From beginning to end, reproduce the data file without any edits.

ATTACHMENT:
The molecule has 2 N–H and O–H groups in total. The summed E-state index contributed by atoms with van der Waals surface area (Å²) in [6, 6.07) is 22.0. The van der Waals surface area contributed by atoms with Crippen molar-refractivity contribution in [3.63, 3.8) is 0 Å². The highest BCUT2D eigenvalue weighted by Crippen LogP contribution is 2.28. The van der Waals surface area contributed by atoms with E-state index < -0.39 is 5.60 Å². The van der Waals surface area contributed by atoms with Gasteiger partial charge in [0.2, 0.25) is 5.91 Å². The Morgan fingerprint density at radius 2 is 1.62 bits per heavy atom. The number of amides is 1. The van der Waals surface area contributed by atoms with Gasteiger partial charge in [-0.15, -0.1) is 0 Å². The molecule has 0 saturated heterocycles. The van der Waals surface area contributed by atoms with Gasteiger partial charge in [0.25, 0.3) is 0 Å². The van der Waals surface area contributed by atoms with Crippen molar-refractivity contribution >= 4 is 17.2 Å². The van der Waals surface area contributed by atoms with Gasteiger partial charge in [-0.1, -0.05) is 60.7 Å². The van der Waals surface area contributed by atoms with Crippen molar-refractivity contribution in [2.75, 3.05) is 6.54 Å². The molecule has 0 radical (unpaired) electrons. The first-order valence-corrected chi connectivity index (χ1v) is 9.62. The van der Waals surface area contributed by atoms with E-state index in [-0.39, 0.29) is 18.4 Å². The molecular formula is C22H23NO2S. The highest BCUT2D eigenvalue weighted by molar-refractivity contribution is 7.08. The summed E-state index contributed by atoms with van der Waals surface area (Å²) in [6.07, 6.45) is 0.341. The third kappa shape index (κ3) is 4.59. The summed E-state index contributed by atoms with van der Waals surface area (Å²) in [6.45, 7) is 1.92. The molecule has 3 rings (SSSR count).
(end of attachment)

The molecule has 2 N–H and O–H groups in total. The summed E-state index contributed by atoms with van der Waals surface area (Å²) in [6, 6.07) is 22.0. The van der Waals surface area contributed by atoms with Crippen molar-refractivity contribution in [3.63, 3.8) is 0 Å². The highest BCUT2D eigenvalue weighted by Crippen LogP contribution is 2.28. The van der Waals surface area contributed by atoms with E-state index < -0.39 is 5.60 Å². The van der Waals surface area contributed by atoms with Gasteiger partial charge in [0.2, 0.25) is 5.91 Å². The Morgan fingerprint density at radius 2 is 1.62 bits per heavy atom. The number of amides is 1. The van der Waals surface area contributed by atoms with Gasteiger partial charge in [-0.15, -0.1) is 0 Å². The molecule has 0 saturated heterocycles. The van der Waals surface area contributed by atoms with Gasteiger partial charge in [0.25, 0.3) is 0 Å². The van der Waals surface area contributed by atoms with Crippen molar-refractivity contribution >= 4 is 17.2 Å². The van der Waals surface area contributed by atoms with Gasteiger partial charge in [-0.1, -0.05) is 60.7 Å². The van der Waals surface area contributed by atoms with Crippen molar-refractivity contribution in [2.75, 3.05) is 6.54 Å². The molecule has 0 radical (unpaired) electrons. The first-order valence-corrected chi connectivity index (χ1v) is 9.62. The van der Waals surface area contributed by atoms with E-state index in [-0.39, 0.29) is 18.4 Å². The molecular formula is C22H23NO2S. The highest BCUT2D eigenvalue weighted by molar-refractivity contribution is 7.08. The summed E-state index contributed by atoms with van der Waals surface area (Å²) in [6.07, 6.45) is 0.341. The third kappa shape index (κ3) is 4.59. The summed E-state index contributed by atoms with van der Waals surface area (Å²) in [6.45, 7) is 1.92. The molecule has 3 rings (SSSR count).